Why I almost resigned after a promotion, and ended up taking a stand for myself
Author: Ngo Dinh Thao Phuong, Senior Executive Assistant, Mekong Capital
December 11, 2018
Two years ago, I accepted a promotion to become Mekong Capital’s Administration Manager, a promotion up from a Senior Executive Assistant role. I made this decision from the context “if someone can do it, I can do it”. But soon I realized that I was putting too many expectations on my shoulders. In addition to maintaining my existing accountabilities at the time, I would also manage Mekong’s whole office administration team of around 6 people, which was a full-time job. I expected myself to take on many tasks and deliver them all because I had been promoted. I expected myself not to back down because I needed to be fearless and have relentless perseverance. I expected myself to be strong and hold on to handle everything because if I failed, it would be look bad. I expected myself not to complain or share my difficulties because everyone had his/her own issues, and mine were nothing compared to others. I expected myself to be responsible for my decision of accepting to be the Administration Manager. Those expectations were a big burden on me. I was a mess, trying to deliver what was expected and trying not to fail — but I truly never felt fulfillment. In my heart, I knew this was not right. So every day, there was a fight inside me — between me and myself. I was just too tired. I thought I could be fulfilled by quitting all this stress, slowing down, planting some trees and becoming a farmer. So I decided to send my resignation letter.
After sending my resignation letter, I went home. That night I kept thinking about my decision. I wondered if that was truly a good decision. I kept thinking about if I was ready to give this up, go farming and if that would really lead to a more fulfilling life. That was when I suddenly understood that I was the only person who made my life become so frustrated. No one forced me to take on all of this work. And instead of delegating to my team, I was trying to do two people’s jobs at once because I wanted everything to be perfect. I was the victim of myself and I let it impact my life. I created so many expectations that served no result, and created so much complicated burden that kept me away from my fulfillment. I didn’t stand up for what I said I wanted in life: fulfillment. I needed to find a way to deal with myself rather than giving up and running away. The next day, I decided to withdraw my resignation letter and continue in only one role, no longer trying to do everything. I chose to change my context: “My life will be fulfilled by me doing what I value and by me creating value. I take a stand for this.”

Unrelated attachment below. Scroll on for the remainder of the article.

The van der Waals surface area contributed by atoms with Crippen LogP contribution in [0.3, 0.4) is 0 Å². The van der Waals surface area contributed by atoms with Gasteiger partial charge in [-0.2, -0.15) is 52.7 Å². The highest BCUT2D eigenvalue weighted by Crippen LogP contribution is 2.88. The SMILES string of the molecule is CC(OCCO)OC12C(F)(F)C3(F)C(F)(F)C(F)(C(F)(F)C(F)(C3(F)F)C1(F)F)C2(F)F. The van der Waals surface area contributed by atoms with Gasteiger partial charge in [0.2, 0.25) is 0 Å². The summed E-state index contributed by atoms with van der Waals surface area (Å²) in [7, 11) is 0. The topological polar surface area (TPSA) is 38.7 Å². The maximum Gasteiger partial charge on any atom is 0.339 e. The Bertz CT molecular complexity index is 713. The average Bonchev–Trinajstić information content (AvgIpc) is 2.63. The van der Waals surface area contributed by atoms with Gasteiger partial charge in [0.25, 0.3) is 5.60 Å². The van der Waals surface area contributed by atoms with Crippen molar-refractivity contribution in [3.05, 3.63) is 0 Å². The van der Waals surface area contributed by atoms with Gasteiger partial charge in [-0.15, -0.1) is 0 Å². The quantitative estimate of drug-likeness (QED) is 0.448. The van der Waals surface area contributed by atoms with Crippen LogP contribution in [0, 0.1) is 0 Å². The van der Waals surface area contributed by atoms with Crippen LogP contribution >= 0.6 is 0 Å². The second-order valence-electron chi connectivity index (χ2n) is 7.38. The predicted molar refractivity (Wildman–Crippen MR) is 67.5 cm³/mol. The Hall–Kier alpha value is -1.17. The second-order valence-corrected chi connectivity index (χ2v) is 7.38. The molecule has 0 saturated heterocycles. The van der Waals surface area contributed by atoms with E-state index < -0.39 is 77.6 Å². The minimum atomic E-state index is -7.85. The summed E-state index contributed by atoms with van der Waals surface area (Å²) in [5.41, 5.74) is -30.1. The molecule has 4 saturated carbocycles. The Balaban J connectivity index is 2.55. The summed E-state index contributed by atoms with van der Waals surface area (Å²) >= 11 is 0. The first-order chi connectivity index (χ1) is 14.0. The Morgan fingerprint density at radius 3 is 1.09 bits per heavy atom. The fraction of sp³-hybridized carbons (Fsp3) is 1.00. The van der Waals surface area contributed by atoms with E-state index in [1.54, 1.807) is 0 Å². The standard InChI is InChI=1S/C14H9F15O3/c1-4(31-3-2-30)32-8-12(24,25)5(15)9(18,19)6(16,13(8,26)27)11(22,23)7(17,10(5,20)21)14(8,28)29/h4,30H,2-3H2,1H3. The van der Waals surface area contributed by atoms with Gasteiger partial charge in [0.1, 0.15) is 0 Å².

To stay on track with this, I still have to make an effort to be self-aware and catch myself every time I go back to the old me who didn’t want to say “no” to any request. Now I only commit to things that I can create value and reliably deliver. I stop putting expectations on myself to be something I am not, but rather just do what will fulfill my commitments and what will add the most value. I say “no” to the other stuff. I stopped worrying about what others might think.
It took me 2 years to realize that living a responsible life includes taking a stand for myself, my fulfillment and what I am truly committed to. I am the source of my fulfillment. Now, everyday at work I can see myself more effective and engaged by focusing and prioritizing the results that create the most value and are a good fit with what I am really committed to. I deliver on these accountabilities very well. For example, I am really committed to Vision Driven Investing being fully implemented at our investee companies, so I chose to be the internal coordinator for tracking Vision Driven Investing and I really enjoy it.
This had a profound impact on how I live my life.
In Mekong, we have a core value called Genesis. Genesis means choosing the view of life that you are the source of what you choose, what actions you take, what impact you have and how the world materializes around you. It took me two years to understand that being Genesis includes me taking a stand for myself and for my commitments. I am the source of my fulfillment.
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Mekong Capital makes investments in consumer-driven businesses and adds substantial value to those companies based on its proven framework called Vision Driven Investing. Our investee companies are typically among the fastest-growing companies in Vietnam’s consumer sectors.
In January 2022, Mekong Capital founder Chris Freund published Crab Hotpot, a story about a bunch of crabs who found themselves stuck in a boiling pot. The colorful cover of “Crab Hot Pot,” complete with expressive cartoon crustaceans, looks like a children’s tale at first glance. But as one continues reading, it becomes clear that the work has an important message about organizational transformation, leadership and focusing on a clear vision for the future.
The book is available on Tiki (Hard copy): bit.ly/38baF8a (Vietnamese) and Amazon: amzn.to/3yWunzG (English)
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